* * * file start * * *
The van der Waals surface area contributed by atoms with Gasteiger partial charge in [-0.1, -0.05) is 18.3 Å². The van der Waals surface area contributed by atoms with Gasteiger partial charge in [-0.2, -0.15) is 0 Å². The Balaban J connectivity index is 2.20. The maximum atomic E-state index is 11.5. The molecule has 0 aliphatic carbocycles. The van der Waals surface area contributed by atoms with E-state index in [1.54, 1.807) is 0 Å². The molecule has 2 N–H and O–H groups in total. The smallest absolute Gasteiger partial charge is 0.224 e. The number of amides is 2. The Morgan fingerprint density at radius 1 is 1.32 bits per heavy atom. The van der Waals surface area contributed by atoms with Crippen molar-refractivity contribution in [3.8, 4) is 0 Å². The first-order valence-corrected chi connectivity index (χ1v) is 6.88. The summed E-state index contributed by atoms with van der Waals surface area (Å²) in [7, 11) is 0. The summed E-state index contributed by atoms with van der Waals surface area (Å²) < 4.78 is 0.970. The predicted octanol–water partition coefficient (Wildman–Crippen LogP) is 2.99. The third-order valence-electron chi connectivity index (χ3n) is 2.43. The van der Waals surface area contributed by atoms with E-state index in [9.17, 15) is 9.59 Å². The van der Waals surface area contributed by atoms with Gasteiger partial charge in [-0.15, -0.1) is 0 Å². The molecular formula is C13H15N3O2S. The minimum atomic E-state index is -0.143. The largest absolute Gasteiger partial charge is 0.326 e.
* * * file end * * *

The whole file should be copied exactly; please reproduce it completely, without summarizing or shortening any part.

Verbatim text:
The van der Waals surface area contributed by atoms with Gasteiger partial charge in [-0.1, -0.05) is 18.3 Å². The van der Waals surface area contributed by atoms with Gasteiger partial charge in [-0.2, -0.15) is 0 Å². The Balaban J connectivity index is 2.20. The maximum atomic E-state index is 11.5. The molecule has 0 aliphatic carbocycles. The van der Waals surface area contributed by atoms with E-state index in [1.54, 1.807) is 0 Å². The molecule has 2 N–H and O–H groups in total. The smallest absolute Gasteiger partial charge is 0.224 e. The number of amides is 2. The Morgan fingerprint density at radius 1 is 1.32 bits per heavy atom. The van der Waals surface area contributed by atoms with Crippen molar-refractivity contribution in [3.8, 4) is 0 Å². The first-order valence-corrected chi connectivity index (χ1v) is 6.88. The summed E-state index contributed by atoms with van der Waals surface area (Å²) in [7, 11) is 0. The summed E-state index contributed by atoms with van der Waals surface area (Å²) < 4.78 is 0.970. The predicted octanol–water partition coefficient (Wildman–Crippen LogP) is 2.99. The third-order valence-electron chi connectivity index (χ3n) is 2.43. The van der Waals surface area contributed by atoms with E-state index in [9.17, 15) is 9.59 Å². The van der Waals surface area contributed by atoms with Gasteiger partial charge in [-0.15, -0.1) is 0 Å². The molecular formula is C13H15N3O2S. The minimum atomic E-state index is -0.143. The largest absolute Gasteiger partial charge is 0.326 e.